This volume analyses the narration of the social through music and the seismographic function of music to detect social problems and envision alternatives.

Beyond state-driven attempts to link musical production to the official narrative of the nation, mass musical movements emerged during the 20th century that provided countercultural and alternative narratives of the prevailing social context. The Americas contain numerous examples of the strong connection between music and politics; Woody Guthrie’s "This Land is Your Land" envisioned a socialist transformation of the U.S., the Chilean Nueva Canción created a narrative and affective frame for the recognition of popular culture as a central element of the cultural politics of the Chilean way to socialism, and Reggae emerged as a response to British colonialism, drawing inspiration and guidance from the pan-Africanist visions of Marcus Garvey.

Providing a significant contribution to the study of music and politics/social movements from an inter-American perspective, this book will appeal to students and scholars of U.S. and Latin American Cultural Studies, Transnational Studies, History and Political Studies, Area Studies, and Music Studies.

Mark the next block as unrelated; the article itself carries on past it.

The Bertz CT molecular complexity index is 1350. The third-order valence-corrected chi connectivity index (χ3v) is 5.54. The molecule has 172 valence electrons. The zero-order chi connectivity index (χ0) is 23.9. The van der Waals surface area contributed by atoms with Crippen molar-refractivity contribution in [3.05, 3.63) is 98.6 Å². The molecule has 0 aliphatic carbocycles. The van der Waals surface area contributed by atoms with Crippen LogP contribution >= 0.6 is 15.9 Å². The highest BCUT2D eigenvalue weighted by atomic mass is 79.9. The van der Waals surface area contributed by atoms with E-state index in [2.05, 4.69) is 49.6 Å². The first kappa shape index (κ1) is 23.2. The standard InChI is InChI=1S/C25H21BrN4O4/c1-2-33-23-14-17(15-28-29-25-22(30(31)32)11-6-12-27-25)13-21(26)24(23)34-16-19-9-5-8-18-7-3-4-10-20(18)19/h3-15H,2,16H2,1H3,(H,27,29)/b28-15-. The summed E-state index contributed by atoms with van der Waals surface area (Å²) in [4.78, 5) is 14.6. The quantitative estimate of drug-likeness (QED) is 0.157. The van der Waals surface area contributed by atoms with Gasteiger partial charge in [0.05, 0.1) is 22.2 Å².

For additional information, please see the authors' Sonic Politics webpage: https://www.uni-bielefeld.de/cias/sonicpolitics/index.html

chapter |18 pages


Sonic politics: music and the narration of the social in the Americas from the 1960s to the present

chapter 1|25 pages

Singing resistance, rebellion, and revolution into being

Collective political action and song

chapter 2|7 pages

African American music in the Americas

Slavery, sounds, and forms of “knowledge”

chapter 4|15 pages

Inter-public-agenda-setting effect through political activism

The role of hip-hop music in the 2004 U.S. Presidential Election 1

chapter 5|19 pages

“Calling out around the world”

How soul music transnationalized the African American freedom struggle in the black power era (1965–1975)

chapter 6|14 pages

“Si Una Vez”

Chicana sensibilities and Xicanista soundscapes

chapter 7|21 pages

Hip-hop in Ciudad Juarez

A form of political participation

chapter 8|16 pages

The Fandango Sin Fronteras movement and sonic migrations

Performing community across borders

chapter 10|26 pages

Rockin’ for Pachamama

Political struggle and the narration of history in Ecuadorian rock music

chapter 11|11 pages

Punk is dead. Or is it?

Strategies of subcultural positioning in the (re-)making of the punk movement

chapter 12|22 pages

Political pie-throwing

Dead Kennedys and the Yippie-Punk continuum 1